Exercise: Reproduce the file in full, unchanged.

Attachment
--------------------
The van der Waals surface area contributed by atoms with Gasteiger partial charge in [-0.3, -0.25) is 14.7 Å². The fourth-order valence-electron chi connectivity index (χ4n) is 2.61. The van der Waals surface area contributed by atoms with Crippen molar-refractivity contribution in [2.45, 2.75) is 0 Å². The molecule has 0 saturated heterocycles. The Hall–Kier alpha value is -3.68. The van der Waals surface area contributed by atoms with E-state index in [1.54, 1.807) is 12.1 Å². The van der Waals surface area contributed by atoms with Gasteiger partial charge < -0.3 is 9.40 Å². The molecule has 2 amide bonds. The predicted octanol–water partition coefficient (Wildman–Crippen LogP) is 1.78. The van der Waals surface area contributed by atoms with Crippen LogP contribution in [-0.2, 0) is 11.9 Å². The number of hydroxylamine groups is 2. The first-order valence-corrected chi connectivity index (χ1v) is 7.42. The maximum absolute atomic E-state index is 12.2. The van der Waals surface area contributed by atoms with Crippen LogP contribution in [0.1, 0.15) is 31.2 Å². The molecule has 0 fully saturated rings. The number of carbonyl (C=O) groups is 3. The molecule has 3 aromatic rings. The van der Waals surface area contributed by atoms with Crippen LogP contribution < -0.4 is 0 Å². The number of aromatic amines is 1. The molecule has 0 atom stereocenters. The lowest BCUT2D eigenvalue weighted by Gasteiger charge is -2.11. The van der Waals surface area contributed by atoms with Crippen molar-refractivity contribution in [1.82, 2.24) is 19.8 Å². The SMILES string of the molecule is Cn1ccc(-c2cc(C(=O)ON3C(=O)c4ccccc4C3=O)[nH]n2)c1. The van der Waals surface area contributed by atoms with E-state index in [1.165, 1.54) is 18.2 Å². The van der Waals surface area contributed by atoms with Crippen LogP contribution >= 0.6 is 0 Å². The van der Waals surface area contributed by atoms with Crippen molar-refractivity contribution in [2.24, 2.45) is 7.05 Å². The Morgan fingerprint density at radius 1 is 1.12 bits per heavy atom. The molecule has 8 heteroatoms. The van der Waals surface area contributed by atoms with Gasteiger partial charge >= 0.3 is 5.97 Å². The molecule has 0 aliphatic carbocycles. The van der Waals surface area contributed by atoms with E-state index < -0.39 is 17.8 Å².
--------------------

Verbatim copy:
The van der Waals surface area contributed by atoms with Gasteiger partial charge in [-0.3, -0.25) is 14.7 Å². The fourth-order valence-electron chi connectivity index (χ4n) is 2.61. The van der Waals surface area contributed by atoms with Crippen molar-refractivity contribution in [2.45, 2.75) is 0 Å². The molecule has 0 saturated heterocycles. The Hall–Kier alpha value is -3.68. The van der Waals surface area contributed by atoms with E-state index in [1.54, 1.807) is 12.1 Å². The van der Waals surface area contributed by atoms with Gasteiger partial charge < -0.3 is 9.40 Å². The molecule has 2 amide bonds. The predicted octanol–water partition coefficient (Wildman–Crippen LogP) is 1.78. The van der Waals surface area contributed by atoms with Crippen LogP contribution in [-0.2, 0) is 11.9 Å². The number of hydroxylamine groups is 2. The first-order valence-corrected chi connectivity index (χ1v) is 7.42. The maximum absolute atomic E-state index is 12.2. The van der Waals surface area contributed by atoms with Crippen LogP contribution in [0.1, 0.15) is 31.2 Å². The molecule has 0 fully saturated rings. The number of carbonyl (C=O) groups is 3. The molecule has 3 aromatic rings. The van der Waals surface area contributed by atoms with Crippen LogP contribution < -0.4 is 0 Å². The number of aromatic amines is 1. The molecule has 0 atom stereocenters. The lowest BCUT2D eigenvalue weighted by Gasteiger charge is -2.11. The van der Waals surface area contributed by atoms with Crippen molar-refractivity contribution in [1.82, 2.24) is 19.8 Å². The SMILES string of the molecule is Cn1ccc(-c2cc(C(=O)ON3C(=O)c4ccccc4C3=O)[nH]n2)c1. The van der Waals surface area contributed by atoms with E-state index in [1.165, 1.54) is 18.2 Å². The van der Waals surface area contributed by atoms with Crippen LogP contribution >= 0.6 is 0 Å². The van der Waals surface area contributed by atoms with Crippen molar-refractivity contribution in [2.24, 2.45) is 7.05 Å². The Morgan fingerprint density at radius 1 is 1.12 bits per heavy atom. The molecule has 8 heteroatoms. The van der Waals surface area contributed by atoms with Gasteiger partial charge >= 0.3 is 5.97 Å². The molecule has 0 aliphatic carbocycles. The van der Waals surface area contributed by atoms with E-state index < -0.39 is 17.8 Å².